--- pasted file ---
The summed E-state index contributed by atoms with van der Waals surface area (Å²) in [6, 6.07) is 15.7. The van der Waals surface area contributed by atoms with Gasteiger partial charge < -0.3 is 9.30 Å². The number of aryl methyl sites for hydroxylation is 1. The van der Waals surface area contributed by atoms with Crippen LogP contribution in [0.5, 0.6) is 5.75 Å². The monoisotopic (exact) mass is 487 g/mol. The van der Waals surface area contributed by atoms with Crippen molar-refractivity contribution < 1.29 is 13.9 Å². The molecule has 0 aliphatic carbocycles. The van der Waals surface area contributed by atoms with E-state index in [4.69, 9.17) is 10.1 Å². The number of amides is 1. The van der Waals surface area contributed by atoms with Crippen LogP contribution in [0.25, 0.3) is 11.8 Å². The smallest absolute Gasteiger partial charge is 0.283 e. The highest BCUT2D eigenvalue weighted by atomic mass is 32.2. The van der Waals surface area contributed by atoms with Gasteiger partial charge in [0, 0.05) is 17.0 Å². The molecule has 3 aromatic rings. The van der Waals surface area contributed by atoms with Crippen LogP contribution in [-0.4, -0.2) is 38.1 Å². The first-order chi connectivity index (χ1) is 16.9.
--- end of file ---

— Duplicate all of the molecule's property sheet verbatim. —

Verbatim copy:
The summed E-state index contributed by atoms with van der Waals surface area (Å²) in [6, 6.07) is 15.7. The van der Waals surface area contributed by atoms with Gasteiger partial charge < -0.3 is 9.30 Å². The number of aryl methyl sites for hydroxylation is 1. The van der Waals surface area contributed by atoms with Crippen LogP contribution in [0.5, 0.6) is 5.75 Å². The monoisotopic (exact) mass is 487 g/mol. The van der Waals surface area contributed by atoms with Crippen molar-refractivity contribution < 1.29 is 13.9 Å². The molecule has 0 aliphatic carbocycles. The van der Waals surface area contributed by atoms with E-state index in [4.69, 9.17) is 10.1 Å². The number of amides is 1. The van der Waals surface area contributed by atoms with Crippen LogP contribution in [0.25, 0.3) is 11.8 Å². The smallest absolute Gasteiger partial charge is 0.283 e. The highest BCUT2D eigenvalue weighted by atomic mass is 32.2. The van der Waals surface area contributed by atoms with Gasteiger partial charge in [0, 0.05) is 17.0 Å². The molecule has 3 aromatic rings. The van der Waals surface area contributed by atoms with Crippen LogP contribution in [-0.4, -0.2) is 38.1 Å². The first-order chi connectivity index (χ1) is 16.9.